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Playwright Tutorial | Pass Test data as Fixtures

Test Data Creation, Data Reading through fixture in Playwright

Hey everyone! Welcome back to my channel, which has now been renamed from 'test code automate' to 'wish infinite'. In today's video, we'll discuss how to pass test data as fixtures.

When using fixtures to pass test data, it only supports one set of data, meaning we can't parameterize our tests. In my previous videos, I covered reading test data from JSON and CSV formats, which allowed passing single and multiple sets of data for parameterized tests. If you haven't watched those videos, I recommend checking them out through the links in the description or the 'I' button at the top right corner.

Practical Example

For this tutorial, I'll use the Orange HRM website. Here's the scenario: I'll log into the application, navigate to the recruitment module, add a candidate by providing their first, middle, and last names, along with their email ID, and save the information. The script will then validate if the application stage heading appears on the page.

You can find the test script in the VS Code editor under the test folder. The script logs into the application using the correct username and password, clicks the add button, enters the candidate's details and saves them. Once the candidate is saved, it validates if the application stage heading is visible.

Creating Fixtures

If you haven't watched my previous videos on creating fixtures, I recommend you watch them first to understand how to create and use fixtures in conjunction with the Page Object Model (POM) and before-and-after hooks. Links to these videos are available in the description or via the 'I' button at the top right corner.

To create a fixture file, create a new file named testDataFixture.ts inside the fixtr folder. This TypeScript file will import the test from the Playwright test module, log in to the application, and add the candidate's data.

import { test as baseTest } from '@playwright/test';

type MyFixtures = {
  loginData: {
    username: string,
    password: string
  },
  testData: {
    firstName: string,
    middleName: string,
    lastName: string,
    email: string
  }
};

const test = baseTest.extend<MyFixtures>({
  loginData: { username: 'admin', password: 'admin123' },
  testData: { firstName: 'John', middleName: 'D.', lastName: 'Doe', email: 'john.doe@example.com' }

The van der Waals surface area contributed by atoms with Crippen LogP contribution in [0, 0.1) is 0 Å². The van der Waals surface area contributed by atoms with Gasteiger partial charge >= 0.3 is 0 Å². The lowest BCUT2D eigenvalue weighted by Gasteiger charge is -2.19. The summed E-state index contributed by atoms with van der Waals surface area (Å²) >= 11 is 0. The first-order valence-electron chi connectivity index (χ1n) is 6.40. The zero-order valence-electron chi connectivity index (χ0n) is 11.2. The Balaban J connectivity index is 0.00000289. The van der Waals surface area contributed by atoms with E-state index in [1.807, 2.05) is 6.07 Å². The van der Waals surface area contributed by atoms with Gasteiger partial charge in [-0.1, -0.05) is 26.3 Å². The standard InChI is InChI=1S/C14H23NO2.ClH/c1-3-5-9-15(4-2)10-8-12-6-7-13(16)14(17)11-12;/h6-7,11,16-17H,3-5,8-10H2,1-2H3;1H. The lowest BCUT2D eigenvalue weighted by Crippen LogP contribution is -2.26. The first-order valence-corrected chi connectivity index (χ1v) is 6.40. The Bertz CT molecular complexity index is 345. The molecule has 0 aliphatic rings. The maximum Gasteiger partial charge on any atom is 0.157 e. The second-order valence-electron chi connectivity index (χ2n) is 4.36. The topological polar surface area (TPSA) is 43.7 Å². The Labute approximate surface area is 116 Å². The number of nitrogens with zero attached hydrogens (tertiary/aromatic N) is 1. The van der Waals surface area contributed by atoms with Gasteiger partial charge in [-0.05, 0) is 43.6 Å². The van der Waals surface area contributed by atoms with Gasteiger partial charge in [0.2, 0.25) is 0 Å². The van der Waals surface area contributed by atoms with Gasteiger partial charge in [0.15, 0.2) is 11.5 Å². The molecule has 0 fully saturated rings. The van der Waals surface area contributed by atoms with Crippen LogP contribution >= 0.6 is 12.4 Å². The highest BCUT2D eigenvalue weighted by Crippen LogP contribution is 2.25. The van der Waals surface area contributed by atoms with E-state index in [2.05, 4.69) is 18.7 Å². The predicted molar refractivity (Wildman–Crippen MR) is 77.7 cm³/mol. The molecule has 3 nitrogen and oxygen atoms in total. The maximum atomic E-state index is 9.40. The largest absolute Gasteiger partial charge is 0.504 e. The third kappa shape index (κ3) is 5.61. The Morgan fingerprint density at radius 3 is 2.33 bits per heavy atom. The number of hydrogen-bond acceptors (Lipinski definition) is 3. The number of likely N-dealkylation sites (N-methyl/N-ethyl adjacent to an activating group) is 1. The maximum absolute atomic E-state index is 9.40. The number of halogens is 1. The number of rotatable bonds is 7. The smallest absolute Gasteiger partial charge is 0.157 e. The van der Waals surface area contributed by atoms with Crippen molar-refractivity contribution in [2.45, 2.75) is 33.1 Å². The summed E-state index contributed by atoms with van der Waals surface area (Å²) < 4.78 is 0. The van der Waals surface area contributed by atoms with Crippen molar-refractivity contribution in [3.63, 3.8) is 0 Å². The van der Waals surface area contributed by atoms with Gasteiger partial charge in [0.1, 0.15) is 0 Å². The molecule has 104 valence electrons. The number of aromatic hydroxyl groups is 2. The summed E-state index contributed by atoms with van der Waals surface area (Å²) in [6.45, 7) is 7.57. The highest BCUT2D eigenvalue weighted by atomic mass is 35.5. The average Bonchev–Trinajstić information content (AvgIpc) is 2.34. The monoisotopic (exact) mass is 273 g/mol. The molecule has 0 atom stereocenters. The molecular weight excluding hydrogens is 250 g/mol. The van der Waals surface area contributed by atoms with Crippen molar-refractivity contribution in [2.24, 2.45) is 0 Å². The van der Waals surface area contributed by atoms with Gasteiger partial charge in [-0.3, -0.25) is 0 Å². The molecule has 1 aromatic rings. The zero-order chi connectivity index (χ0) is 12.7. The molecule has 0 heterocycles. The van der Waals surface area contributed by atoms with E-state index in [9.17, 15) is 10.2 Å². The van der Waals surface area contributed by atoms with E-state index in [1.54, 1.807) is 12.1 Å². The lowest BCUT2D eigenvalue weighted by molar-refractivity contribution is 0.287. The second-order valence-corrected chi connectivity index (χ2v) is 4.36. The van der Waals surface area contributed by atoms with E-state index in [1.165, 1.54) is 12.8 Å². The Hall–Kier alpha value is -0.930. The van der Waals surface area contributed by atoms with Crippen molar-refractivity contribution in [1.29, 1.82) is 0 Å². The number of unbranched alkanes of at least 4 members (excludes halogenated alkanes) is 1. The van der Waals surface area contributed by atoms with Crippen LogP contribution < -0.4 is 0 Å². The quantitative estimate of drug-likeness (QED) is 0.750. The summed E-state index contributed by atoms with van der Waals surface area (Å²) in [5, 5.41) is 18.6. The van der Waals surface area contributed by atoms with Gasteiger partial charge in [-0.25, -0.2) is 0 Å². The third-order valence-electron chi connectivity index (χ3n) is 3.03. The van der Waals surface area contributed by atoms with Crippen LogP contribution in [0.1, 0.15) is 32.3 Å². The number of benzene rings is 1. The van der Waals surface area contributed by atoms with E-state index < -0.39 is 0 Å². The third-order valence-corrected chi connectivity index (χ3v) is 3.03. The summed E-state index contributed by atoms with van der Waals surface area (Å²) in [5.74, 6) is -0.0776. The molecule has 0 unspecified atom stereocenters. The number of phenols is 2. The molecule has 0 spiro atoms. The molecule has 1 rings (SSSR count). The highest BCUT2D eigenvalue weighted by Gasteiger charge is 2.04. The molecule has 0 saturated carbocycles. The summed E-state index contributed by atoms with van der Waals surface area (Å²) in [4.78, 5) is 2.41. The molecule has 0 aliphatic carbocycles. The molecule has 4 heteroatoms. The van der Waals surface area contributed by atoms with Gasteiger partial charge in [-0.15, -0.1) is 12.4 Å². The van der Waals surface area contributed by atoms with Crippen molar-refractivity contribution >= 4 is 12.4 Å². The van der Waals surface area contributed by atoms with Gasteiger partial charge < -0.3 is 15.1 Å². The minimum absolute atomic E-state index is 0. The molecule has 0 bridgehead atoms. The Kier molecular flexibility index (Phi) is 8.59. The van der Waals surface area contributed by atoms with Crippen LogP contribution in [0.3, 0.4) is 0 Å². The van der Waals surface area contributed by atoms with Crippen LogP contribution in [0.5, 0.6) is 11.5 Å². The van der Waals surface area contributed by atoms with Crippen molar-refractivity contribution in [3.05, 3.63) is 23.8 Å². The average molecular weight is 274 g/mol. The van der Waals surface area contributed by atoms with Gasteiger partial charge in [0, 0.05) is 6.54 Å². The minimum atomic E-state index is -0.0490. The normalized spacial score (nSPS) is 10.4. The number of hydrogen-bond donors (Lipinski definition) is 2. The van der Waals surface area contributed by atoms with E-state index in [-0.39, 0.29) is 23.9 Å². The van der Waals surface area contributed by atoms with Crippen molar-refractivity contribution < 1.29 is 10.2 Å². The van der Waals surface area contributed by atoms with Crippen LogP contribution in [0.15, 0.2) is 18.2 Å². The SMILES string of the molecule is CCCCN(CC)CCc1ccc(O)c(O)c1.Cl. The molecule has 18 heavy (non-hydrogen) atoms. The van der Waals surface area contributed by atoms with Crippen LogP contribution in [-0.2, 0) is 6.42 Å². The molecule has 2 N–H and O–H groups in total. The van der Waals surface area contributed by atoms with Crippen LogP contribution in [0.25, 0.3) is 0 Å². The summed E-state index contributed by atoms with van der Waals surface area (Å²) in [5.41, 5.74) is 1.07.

});
export { test };

In the test data fixture file, we extend the base test with the fixtures for login data and test data. This allows us to pass the necessary data to our test script file.

Next, import the fixtures into your test script file. Instead of importing the test and expect from the Playwright module, import them from the fixture file. This way, you can use the fixtures' keys to access the data.

import { test, expect } from '../fixtures/testDataFixture';

test.beforeEach(async ({ page, loginData }) => {
  await page.goto('your-app-url');
  await page.fill('input[name="username"]', loginData.username);
  await page.fill('input[name="password"]', loginData.password);
  await page.click('button[type="submit"]');
});

test('should add a candidate', async ({ page, testData }) => {
  await page.click('text="Recruitment"');
  await page.click('text="Add"');
  await page.fill('input[name="firstName"]', testData.firstName);
  await page.fill('input[name="middleName"]', testData.middleName);
  await page.fill('input[name="lastName"]', testData.lastName);
  await page.fill('input[name="email"]', testData.email);
  await page.click('text="Save"');
  expect(page.locator('text="Application Stage"')).toBeVisible();
});

This code demonstrates how to use the data from the fixtures within your test script. By accessing the key values from the fixtures, you ensure your test script uses the correct data during execution.

To run your tests, use the command npx playwright test. This will execute all the test files in your test folder. For instance, running the above script will log in to the application, navigate to the recruitment module, add a candidate, and validate if the application stage heading is visible.

Finally, if you want to generate an HTML report, run the command npx playwright show-report.

That's it for this video. If you want to continue learning, you can check out the next video by clicking the first card or view the complete Playwright tutorial playlist by clicking the second card. Stay tuned for more content and feel free to leave your questions, comments, or suggestions below. Don't forget to like, share, and subscribe. Thank you and have a great day!

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Rayrun is a community for QA engineers. I am constantly looking for new ways to add value to people learning Playwright and other browser automation frameworks. If you have feedback, email luc@ray.run.